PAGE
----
Latest Extrasolar planet Stories
Using the Very Large Telescope Interferometer in near-infrared light, a team of astronomers observed 92 nearby stars to probe exozodiacal light from hot dust close to their habitable zones and combined the new data with earlier observations.
For their latest discovery, Yale astronomers and the Planet Hunter program have found a low-mass, low-density planet with a punctuality problem.
Scientists using the Atacama Large Millimeter/submillimeter Array in Chile have observed a very exciting phenomenon — the exchange of dust and gas in a multiple-star system.
Beta Pictoris is a young star located about 63 light-years from the Sun. It is only about 20 million years old and is surrounded by a huge disc of material — a very active young planetary system where gas and dust are produced by the evaporation of comets and the collisions of asteroids.
The IAU invites all public organizations with an interest in astronomy to register on the IAU Directory for World Astronomy website for the NameExoWorlds contest, where they will in early 2015 be able to suggest names for exoplanets and their host stars.
New evidence from Cornell University reveals that "hot Jupiters," or large gaseous exoplanets, can cause their host stars to wobble as the planets wend their way through their own solar systems to snuggle up against their suns.
A team of scientists led by Carnegie's Jacqueline Faherty has discovered the first evidence of water ice clouds on an object outside of our own Solar System.
The largest catalog ever assembled for stellar compositions was unveiled this week is critical to understanding the properties of stars, the mechanism of their formation, and the possible connections with orbiting planets.
Scientists hunting for life beyond Earth have discovered more than 1,800 planets outside our solar system, or exoplanets, in recent years, but so far, no one has been able to confirm an exomoon.
NASA's Spitzer Space Telescope has received the 2014 AIAA Space Science Award for its ongoing infrared studies of the hidden cosmos.
Image Caption: Artistic concept of a planetary system. Credit: Wikipedia/NASA/JPL-Caltech The term Astronomy encompasses a broad range of topics, including the study of stars, galaxies, and planets. In order to focus on the different areas of study, many subfields of astronomy emerge. One such area is the study of planets known, appropriately, as Planetary Astronomy. Observational Planetary Astronomy Even within the field of Planetary Astronomy, there are several divisions to...
Planetary and Space Science is a peer-reviewed scientific journal established in 1959 and published by Elsevier 15 times per year. As of May 2012, the editor-in-chief is Rita Schulz (The Netherlands). The journal publishes original research articles and short communications. The main focus is on solar system processes which encompass multiple areas of the natural sciences. Research that involves planetary and space sciences involves many disciplines. Celestial mechanics is part of these...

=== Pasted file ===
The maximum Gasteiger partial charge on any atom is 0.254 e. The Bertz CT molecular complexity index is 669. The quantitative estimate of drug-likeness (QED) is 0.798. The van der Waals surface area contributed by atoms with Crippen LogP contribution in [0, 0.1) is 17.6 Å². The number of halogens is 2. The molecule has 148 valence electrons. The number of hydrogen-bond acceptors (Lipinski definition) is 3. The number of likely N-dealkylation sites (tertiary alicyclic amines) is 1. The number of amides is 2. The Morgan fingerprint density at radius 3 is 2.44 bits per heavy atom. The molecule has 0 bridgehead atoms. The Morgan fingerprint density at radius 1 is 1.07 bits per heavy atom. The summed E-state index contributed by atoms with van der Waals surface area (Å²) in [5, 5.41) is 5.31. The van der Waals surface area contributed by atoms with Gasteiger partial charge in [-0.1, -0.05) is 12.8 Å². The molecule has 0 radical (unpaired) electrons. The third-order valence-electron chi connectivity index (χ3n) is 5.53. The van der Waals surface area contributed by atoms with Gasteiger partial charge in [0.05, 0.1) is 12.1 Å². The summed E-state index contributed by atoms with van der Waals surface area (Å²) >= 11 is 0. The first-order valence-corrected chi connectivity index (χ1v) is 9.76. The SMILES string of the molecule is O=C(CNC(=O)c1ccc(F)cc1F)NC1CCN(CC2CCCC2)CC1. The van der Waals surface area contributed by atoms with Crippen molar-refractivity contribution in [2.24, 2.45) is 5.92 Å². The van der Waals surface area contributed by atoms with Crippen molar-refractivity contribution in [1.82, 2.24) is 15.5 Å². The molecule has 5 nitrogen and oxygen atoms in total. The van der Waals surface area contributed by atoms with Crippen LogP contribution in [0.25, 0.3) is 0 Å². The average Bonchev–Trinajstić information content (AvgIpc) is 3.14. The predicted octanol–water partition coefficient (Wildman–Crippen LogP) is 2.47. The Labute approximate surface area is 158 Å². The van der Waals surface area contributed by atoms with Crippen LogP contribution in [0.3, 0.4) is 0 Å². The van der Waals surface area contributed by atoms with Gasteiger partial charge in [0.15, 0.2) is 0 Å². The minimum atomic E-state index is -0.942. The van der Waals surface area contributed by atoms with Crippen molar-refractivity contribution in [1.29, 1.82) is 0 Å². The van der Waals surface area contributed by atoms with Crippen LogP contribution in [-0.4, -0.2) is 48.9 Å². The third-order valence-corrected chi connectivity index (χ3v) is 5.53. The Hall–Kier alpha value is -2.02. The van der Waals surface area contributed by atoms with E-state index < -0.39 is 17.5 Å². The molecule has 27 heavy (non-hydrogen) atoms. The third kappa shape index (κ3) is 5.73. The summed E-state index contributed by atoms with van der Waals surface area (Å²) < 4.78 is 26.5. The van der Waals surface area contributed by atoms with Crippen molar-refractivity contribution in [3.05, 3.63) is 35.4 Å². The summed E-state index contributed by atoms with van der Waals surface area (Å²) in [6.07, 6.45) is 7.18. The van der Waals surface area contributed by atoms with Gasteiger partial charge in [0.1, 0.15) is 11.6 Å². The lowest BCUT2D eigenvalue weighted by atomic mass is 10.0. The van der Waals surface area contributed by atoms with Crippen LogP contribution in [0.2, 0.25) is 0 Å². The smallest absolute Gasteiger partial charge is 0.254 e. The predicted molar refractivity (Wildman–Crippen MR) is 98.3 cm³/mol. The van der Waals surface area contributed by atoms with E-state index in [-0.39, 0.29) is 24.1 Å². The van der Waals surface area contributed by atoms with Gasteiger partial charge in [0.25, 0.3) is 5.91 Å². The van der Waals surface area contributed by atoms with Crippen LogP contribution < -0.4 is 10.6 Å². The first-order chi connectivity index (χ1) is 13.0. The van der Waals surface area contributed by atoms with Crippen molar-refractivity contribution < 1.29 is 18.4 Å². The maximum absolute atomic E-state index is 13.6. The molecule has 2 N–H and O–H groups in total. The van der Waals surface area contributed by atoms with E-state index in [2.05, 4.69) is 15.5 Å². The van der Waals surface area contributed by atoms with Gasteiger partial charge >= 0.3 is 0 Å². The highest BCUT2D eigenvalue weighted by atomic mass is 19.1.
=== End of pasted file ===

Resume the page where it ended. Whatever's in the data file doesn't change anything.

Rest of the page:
Terrestrial Planet -- A terrestrial planet is a planet that is mostly composed of silicate rocks and may or may not have a relatively thin atmosphere. The term is derived from the Greek word for Earth, so an alternate definition would be those planets that are more Earth-like than not. Terrestrial planets are very different from gas giants, which may or may not have solid surfaces and are composed mostly of hydrogen and helium in various physical states. Only one terrestrial planet,...
Planet -- A planet is a body of considerable mass that orbits a star and that doesn't produce energy through nuclear fusion. Until recently, only nine were known (all of them in our own Solar system). As of the end of 2002 over 100 are known, with all of the new discoveries being extrasolar planets. Astronomers often call asteroids minor planets, and call the larger planetary bodies (those which are commonly called planets) major planets. Planets within the solar system can be...
Gas Giant -- A gas giant is a generic astronomical term invented by the science fiction writer James Blish to describe any large planet that is not composed mostly of rock or other solid matter. Gas giants may still have a solid core - in fact, it is expected that such a core is probably required for a gas giant to form - but the majority of its mass is in the form of gas (or gas compressed into a liquid state). Unlike rocky planets, gas giants do not have a well-defined surface. There...
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